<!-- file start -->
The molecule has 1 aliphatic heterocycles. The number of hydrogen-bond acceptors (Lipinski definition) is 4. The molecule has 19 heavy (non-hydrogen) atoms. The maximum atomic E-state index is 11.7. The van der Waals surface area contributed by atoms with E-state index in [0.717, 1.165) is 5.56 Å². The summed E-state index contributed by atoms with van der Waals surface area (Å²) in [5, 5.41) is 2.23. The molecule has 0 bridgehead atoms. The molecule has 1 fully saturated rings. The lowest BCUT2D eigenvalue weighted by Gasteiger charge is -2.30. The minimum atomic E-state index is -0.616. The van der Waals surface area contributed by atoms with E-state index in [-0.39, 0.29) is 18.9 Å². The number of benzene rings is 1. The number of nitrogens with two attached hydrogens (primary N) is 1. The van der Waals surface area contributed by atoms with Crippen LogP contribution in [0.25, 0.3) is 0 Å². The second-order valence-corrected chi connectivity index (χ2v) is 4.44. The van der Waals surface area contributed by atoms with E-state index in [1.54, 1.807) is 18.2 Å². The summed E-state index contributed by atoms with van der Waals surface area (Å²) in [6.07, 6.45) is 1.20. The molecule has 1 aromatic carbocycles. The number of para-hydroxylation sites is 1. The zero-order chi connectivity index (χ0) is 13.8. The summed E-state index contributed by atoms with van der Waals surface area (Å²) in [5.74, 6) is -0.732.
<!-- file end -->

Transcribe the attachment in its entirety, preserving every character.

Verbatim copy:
The molecule has 1 aliphatic heterocycles. The number of hydrogen-bond acceptors (Lipinski definition) is 4. The molecule has 19 heavy (non-hydrogen) atoms. The maximum atomic E-state index is 11.7. The van der Waals surface area contributed by atoms with E-state index in [0.717, 1.165) is 5.56 Å². The summed E-state index contributed by atoms with van der Waals surface area (Å²) in [5, 5.41) is 2.23. The molecule has 0 bridgehead atoms. The molecule has 1 fully saturated rings. The lowest BCUT2D eigenvalue weighted by Gasteiger charge is -2.30. The minimum atomic E-state index is -0.616. The van der Waals surface area contributed by atoms with E-state index in [-0.39, 0.29) is 18.9 Å². The number of benzene rings is 1. The number of nitrogens with two attached hydrogens (primary N) is 1. The van der Waals surface area contributed by atoms with Crippen LogP contribution in [0.25, 0.3) is 0 Å². The second-order valence-corrected chi connectivity index (χ2v) is 4.44. The van der Waals surface area contributed by atoms with E-state index in [1.54, 1.807) is 18.2 Å². The summed E-state index contributed by atoms with van der Waals surface area (Å²) in [6.07, 6.45) is 1.20. The molecule has 1 aromatic carbocycles. The number of para-hydroxylation sites is 1. The zero-order chi connectivity index (χ0) is 13.8. The summed E-state index contributed by atoms with van der Waals surface area (Å²) in [5.74, 6) is -0.732.